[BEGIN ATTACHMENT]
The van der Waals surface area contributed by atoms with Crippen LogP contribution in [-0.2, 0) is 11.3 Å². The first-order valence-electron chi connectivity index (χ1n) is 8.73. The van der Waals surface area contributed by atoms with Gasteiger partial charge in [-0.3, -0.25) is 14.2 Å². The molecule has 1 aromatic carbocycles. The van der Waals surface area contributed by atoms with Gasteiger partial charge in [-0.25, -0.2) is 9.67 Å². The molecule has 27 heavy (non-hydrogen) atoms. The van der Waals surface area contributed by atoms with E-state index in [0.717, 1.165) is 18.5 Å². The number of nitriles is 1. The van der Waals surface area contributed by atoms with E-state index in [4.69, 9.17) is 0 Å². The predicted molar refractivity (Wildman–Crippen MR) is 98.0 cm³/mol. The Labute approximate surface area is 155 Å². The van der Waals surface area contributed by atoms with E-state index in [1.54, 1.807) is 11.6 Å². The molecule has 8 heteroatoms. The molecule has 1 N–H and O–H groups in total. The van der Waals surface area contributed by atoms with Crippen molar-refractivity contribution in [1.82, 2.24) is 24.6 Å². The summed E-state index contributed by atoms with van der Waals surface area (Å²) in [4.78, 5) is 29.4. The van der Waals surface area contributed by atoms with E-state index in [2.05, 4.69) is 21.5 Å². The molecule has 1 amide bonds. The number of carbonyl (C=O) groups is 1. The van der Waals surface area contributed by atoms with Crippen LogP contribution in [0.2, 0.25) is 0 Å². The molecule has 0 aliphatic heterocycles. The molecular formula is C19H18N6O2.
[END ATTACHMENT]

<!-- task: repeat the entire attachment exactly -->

The van der Waals surface area contributed by atoms with Crippen LogP contribution in [-0.2, 0) is 11.3 Å². The first-order valence-electron chi connectivity index (χ1n) is 8.73. The van der Waals surface area contributed by atoms with Gasteiger partial charge in [-0.3, -0.25) is 14.2 Å². The molecule has 1 aromatic carbocycles. The van der Waals surface area contributed by atoms with Gasteiger partial charge in [-0.25, -0.2) is 9.67 Å². The molecule has 27 heavy (non-hydrogen) atoms. The van der Waals surface area contributed by atoms with E-state index in [0.717, 1.165) is 18.5 Å². The number of nitriles is 1. The van der Waals surface area contributed by atoms with E-state index in [4.69, 9.17) is 0 Å². The predicted molar refractivity (Wildman–Crippen MR) is 98.0 cm³/mol. The Labute approximate surface area is 155 Å². The van der Waals surface area contributed by atoms with E-state index in [1.54, 1.807) is 11.6 Å². The molecule has 8 heteroatoms. The molecule has 1 N–H and O–H groups in total. The van der Waals surface area contributed by atoms with Crippen molar-refractivity contribution in [1.82, 2.24) is 24.6 Å². The summed E-state index contributed by atoms with van der Waals surface area (Å²) in [4.78, 5) is 29.4. The van der Waals surface area contributed by atoms with E-state index in [2.05, 4.69) is 21.5 Å². The molecule has 1 amide bonds. The number of carbonyl (C=O) groups is 1. The van der Waals surface area contributed by atoms with Crippen LogP contribution in [0.2, 0.25) is 0 Å². The molecule has 0 aliphatic heterocycles. The molecular formula is C19H18N6O2.